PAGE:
Crime Library: Criminal Minds and Methods

A Saudi Prince and a Murderer

Murder or Manslaughter?

Al Saud's defense attorneys did not dispute the fact that it was Al Saud who had landed the lethal blows that resulted in Abdulaziz's death. At issue was their claim that Al Saud's punching and kicking Abdulaziz arose from a spontaneous and unplanned burst of anger. Abdulaziz's death was an accident, they argued. Instead of a murder conviction, which the prosecutors sought, the defense attorneys said the lighter sentence of manslaughter should apply.

For the prosecutors, Al Saud had physically and emotionally abused Abdulaziz on a consistent basis. The abuse was routine, and, considering that Abdulaziz had to be treated at a hospital following one of the beatings, Al Saud was well aware of the danger his violence posed. Instead of rushing for help when he saw that his alleged friend was in distress, Al Saud not only waited several hours before calling for help, but rationally sought to cover his tracks and to seek diplomatic immunity for what he had done.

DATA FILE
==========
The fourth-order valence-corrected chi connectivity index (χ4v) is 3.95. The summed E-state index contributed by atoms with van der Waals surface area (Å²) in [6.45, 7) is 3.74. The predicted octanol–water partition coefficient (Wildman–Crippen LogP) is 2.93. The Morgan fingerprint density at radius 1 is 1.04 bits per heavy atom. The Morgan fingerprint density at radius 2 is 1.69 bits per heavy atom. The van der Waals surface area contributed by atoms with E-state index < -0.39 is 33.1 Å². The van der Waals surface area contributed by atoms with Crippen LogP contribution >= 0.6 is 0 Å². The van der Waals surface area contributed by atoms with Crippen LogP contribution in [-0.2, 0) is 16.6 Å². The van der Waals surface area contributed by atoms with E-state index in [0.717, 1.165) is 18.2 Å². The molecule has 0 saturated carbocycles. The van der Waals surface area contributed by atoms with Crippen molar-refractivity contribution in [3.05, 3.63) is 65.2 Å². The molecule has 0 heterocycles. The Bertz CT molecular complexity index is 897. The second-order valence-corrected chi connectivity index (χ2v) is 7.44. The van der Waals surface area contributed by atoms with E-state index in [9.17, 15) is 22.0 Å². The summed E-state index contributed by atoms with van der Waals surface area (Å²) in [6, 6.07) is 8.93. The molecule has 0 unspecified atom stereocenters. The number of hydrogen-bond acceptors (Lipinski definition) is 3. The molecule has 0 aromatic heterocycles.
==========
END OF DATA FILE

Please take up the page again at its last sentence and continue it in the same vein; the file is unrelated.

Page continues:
"The defendant used his position of power over the victim to gratuitously inflict violence upon him over a long period of time," Detective Chief Inspector John McFarlane, who led the investigation, said. "After the victim's body was discovered, he made every effort to evade justice, including misleading police by alleging that the victim had been robbed and then trying to claim diplomatic immunity."

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